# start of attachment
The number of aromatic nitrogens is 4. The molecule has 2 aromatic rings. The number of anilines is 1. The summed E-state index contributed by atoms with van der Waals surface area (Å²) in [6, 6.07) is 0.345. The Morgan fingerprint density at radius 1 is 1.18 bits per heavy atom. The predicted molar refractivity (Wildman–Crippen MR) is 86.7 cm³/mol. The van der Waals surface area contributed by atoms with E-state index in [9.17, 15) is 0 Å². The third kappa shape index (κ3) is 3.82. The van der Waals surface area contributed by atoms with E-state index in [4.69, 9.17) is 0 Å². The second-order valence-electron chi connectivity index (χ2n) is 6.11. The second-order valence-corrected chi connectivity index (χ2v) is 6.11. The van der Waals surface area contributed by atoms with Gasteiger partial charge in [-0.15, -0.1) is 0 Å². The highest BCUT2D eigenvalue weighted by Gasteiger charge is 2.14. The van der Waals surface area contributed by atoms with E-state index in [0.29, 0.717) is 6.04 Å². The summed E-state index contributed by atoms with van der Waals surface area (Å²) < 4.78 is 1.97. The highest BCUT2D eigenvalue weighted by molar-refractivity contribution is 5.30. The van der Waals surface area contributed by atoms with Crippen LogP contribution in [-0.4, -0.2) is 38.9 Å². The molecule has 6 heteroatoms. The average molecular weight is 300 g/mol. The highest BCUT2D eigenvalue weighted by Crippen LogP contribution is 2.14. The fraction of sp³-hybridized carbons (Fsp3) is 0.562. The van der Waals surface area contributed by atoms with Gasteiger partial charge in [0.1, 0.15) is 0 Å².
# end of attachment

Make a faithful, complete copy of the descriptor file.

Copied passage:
The number of aromatic nitrogens is 4. The molecule has 2 aromatic rings. The number of anilines is 1. The summed E-state index contributed by atoms with van der Waals surface area (Å²) in [6, 6.07) is 0.345. The Morgan fingerprint density at radius 1 is 1.18 bits per heavy atom. The predicted molar refractivity (Wildman–Crippen MR) is 86.7 cm³/mol. The van der Waals surface area contributed by atoms with E-state index in [9.17, 15) is 0 Å². The third kappa shape index (κ3) is 3.82. The van der Waals surface area contributed by atoms with E-state index in [4.69, 9.17) is 0 Å². The second-order valence-electron chi connectivity index (χ2n) is 6.11. The second-order valence-corrected chi connectivity index (χ2v) is 6.11. The van der Waals surface area contributed by atoms with Gasteiger partial charge in [-0.15, -0.1) is 0 Å². The highest BCUT2D eigenvalue weighted by Gasteiger charge is 2.14. The van der Waals surface area contributed by atoms with E-state index in [0.29, 0.717) is 6.04 Å². The summed E-state index contributed by atoms with van der Waals surface area (Å²) < 4.78 is 1.97. The highest BCUT2D eigenvalue weighted by molar-refractivity contribution is 5.30. The van der Waals surface area contributed by atoms with Crippen LogP contribution in [-0.4, -0.2) is 38.9 Å². The molecule has 6 heteroatoms. The average molecular weight is 300 g/mol. The highest BCUT2D eigenvalue weighted by Crippen LogP contribution is 2.14. The fraction of sp³-hybridized carbons (Fsp3) is 0.562. The van der Waals surface area contributed by atoms with Gasteiger partial charge in [0.1, 0.15) is 0 Å².